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Man saved from Peetz wind tower  

An electrical maintenance contractor working on a wind tower here dangled 275 feet off the ground for almost one hour after falling Monday from the nacelle, which is located near the edge of the turbine.

According to Florida Power and Light spokesman Steve Stengel, the contractor works for San Jose, Calif., based Rosendin Electric.

Rosendin Electric did not return a phone call today seeking comment and confirmation of the contractor’s identity.

The wind tower – Tower 114 – is located at county roads 29 and 74 and was recently completed according to Peetz Fire Chief Rick Meier.

The rescue effort was conducted by wind tower site workers trained to handler similar situations, Stengel said.

According to information that reached FPL corporate offices, the contractor, after falling from the top, was suspended by a safety harness he was strapped in.

Peetz and Sterling fire crews, along with sheriff’s deputies and ambulance crews, were also called to respond. Local authorities stood by as backup while in-house rescue efforts were underway, Meier said.

Rescue workers were able to pull the man back to the top of the wind tower near the nacelle, where an opening leads inside the tower itself, where a ladder is situated.

Inside the tower, rescue workers guided the man down the ladder into a waiting ambulance.

“All our folks are trained on how to deal with this,” Stengel said. “The good news is the safety equipment performed as designed.”

As a precaution, local authorities called for a helicopter medical transport in case the medical condition of the contractor warranted an immediate transfer to a nearby hospital.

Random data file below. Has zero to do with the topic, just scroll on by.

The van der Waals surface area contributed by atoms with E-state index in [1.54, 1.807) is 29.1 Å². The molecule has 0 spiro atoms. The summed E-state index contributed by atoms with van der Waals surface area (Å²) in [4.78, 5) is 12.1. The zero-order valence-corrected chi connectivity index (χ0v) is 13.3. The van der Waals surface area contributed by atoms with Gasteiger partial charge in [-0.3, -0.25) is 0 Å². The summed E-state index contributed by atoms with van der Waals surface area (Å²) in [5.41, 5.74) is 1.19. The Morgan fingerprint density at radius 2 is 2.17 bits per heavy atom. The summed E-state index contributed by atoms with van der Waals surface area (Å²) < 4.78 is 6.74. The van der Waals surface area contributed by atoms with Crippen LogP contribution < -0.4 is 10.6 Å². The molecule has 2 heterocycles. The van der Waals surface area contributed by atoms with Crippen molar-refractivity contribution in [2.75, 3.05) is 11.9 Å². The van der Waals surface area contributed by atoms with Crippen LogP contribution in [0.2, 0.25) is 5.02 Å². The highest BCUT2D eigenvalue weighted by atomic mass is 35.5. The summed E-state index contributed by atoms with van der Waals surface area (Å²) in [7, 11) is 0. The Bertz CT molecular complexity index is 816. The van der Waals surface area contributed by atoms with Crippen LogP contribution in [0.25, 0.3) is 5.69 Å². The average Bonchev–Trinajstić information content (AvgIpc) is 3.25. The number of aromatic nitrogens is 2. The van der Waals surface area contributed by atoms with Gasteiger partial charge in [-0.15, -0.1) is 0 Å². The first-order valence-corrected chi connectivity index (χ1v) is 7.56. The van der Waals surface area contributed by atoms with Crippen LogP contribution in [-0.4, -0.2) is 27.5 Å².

Meier canceled the helicopter response shortly after emergency medical crews saw no need for it.

The contractor was transported by ambulance to Sterling Regional MedCenter, where he was treated and released the same day.

Stengel said the accident remains under investigation.

By John Mangalonzo
Journal-Advocate staff writer


1 May 2007

This article is the work of the source indicated. Any opinions expressed in it are not necessarily those of National Wind Watch.

The copyright of this article resides with the author or publisher indicated. As part of its noncommercial effort to present the environmental, social, scientific, and economic issues of large-scale wind power development to a global audience seeking such information, National Wind Watch endeavors to observe “fair use” as provided for in section 107 of U.S. Copyright Law and similar “fair dealing” provisions of the copyright laws of other nations. Send requests to excerpt, general inquiries, and comments via e-mail.

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